Meanwhile, Time Inc. has acquired a similar venture, the Boston start-up StyleFeeder, which powers an InStyle spinoff site StyleFind (the shopping portal is “brought to you by InStyle” but employs separate editors unaffiliated with the magazine).

“The underlying StyleFind technology and retailer affiliate model are easily extendable to other, lifestyle and entertainment brands at Time Inc.,” Time Inc. President for Digital Fran Hauser assured The Observer.

THE TROUBLE WITH such endeavors is that they lack both the visual appeal and the curatorial sensibilities of the magazines they’re partnered with. “It’s a shitty reader experience and they make no money doing it,” said John Caplan, the founder of an e-commerce social network called OpenSky.

“People are drawn to the curatorial editorial aspect of magazines,” Hard Candy Shell experience director Kevin Kearney told The Observer. “It’s the publication’s voice being expressed as a level of taste.”

The challenge for magazines, then, is retaining their curatorial function and protecting their brands while figuring out how to get readers to part with their money in a way that designers, manufacturers and retailers can measure.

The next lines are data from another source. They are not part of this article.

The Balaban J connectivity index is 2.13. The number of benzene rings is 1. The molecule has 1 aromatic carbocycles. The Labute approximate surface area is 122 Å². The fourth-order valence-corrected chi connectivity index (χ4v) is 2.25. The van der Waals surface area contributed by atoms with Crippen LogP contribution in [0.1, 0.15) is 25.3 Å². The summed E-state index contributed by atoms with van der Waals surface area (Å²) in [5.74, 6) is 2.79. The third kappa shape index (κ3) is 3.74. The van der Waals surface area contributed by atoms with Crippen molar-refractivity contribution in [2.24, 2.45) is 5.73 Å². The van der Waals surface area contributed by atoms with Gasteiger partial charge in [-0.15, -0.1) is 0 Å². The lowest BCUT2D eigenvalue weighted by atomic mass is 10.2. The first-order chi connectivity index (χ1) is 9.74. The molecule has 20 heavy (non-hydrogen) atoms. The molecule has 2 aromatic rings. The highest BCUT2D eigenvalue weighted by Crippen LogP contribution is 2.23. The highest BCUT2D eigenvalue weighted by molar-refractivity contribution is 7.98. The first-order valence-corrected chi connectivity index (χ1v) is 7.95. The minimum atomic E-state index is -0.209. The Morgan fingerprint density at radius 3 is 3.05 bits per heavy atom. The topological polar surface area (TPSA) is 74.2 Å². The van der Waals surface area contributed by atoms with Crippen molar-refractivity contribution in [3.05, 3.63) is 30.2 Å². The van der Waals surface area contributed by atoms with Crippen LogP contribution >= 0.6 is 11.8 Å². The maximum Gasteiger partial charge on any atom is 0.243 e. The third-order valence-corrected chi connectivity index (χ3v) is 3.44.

In 2010, Vogue sponsored “Steal of the Month” sales on Gilt Groupe with on-trend themes like “safari” or “menswear.” In addition to the ShopStyle e-commerce platform, Elle now partners with fashion labels like Olivier Theyskens for editor-curated sales available directly on Theory.com.

But increasingly, publishers are bridging the gap by creating new shopping portals in partnership with established retailers. Early this year Esquire announced a partnered store with J.C. Penney (yes, that J.C. Penney), called Clad.com, which is expected to launch this summer.

And at the end of the summer, Condé Nast’s GQ will open a special store with Gilt Groupe called Park & Bond, selling looks pulled directly from the magazine through Gilt’s commerce channels.

“Someone in 4 Times Square is getting a cut,” GQ deputy editor Michael Hainey said, adding, “For us it’s a chance to learn.”

OpenSky represents another option for magazines looking to outsource the messy business of retail, aggregating the preferred goods of “curators” with star power or editorial influence–like Tom Colicchio or Kelly Killoren Bensimon–who take a cut of the profits.